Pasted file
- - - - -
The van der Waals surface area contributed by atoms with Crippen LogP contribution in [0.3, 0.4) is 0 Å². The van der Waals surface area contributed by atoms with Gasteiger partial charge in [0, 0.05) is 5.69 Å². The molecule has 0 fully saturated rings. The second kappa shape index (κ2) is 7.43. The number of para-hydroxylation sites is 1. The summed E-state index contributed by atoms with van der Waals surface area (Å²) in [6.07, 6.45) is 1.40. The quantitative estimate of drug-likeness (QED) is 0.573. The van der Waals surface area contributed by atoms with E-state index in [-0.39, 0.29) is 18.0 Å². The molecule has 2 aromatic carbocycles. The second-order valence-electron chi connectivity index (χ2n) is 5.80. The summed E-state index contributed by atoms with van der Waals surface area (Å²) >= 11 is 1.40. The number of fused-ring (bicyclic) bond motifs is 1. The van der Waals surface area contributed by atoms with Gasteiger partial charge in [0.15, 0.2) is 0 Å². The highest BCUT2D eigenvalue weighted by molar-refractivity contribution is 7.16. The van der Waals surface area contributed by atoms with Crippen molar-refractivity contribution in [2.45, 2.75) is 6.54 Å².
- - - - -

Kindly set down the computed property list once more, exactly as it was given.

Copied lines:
The van der Waals surface area contributed by atoms with Crippen LogP contribution in [0.3, 0.4) is 0 Å². The van der Waals surface area contributed by atoms with Gasteiger partial charge in [0, 0.05) is 5.69 Å². The molecule has 0 fully saturated rings. The second kappa shape index (κ2) is 7.43. The number of para-hydroxylation sites is 1. The summed E-state index contributed by atoms with van der Waals surface area (Å²) in [6.07, 6.45) is 1.40. The quantitative estimate of drug-likeness (QED) is 0.573. The van der Waals surface area contributed by atoms with E-state index in [-0.39, 0.29) is 18.0 Å². The molecule has 2 aromatic carbocycles. The second-order valence-electron chi connectivity index (χ2n) is 5.80. The summed E-state index contributed by atoms with van der Waals surface area (Å²) >= 11 is 1.40. The number of fused-ring (bicyclic) bond motifs is 1. The van der Waals surface area contributed by atoms with Gasteiger partial charge in [0.15, 0.2) is 0 Å². The highest BCUT2D eigenvalue weighted by molar-refractivity contribution is 7.16. The van der Waals surface area contributed by atoms with Crippen molar-refractivity contribution in [2.45, 2.75) is 6.54 Å².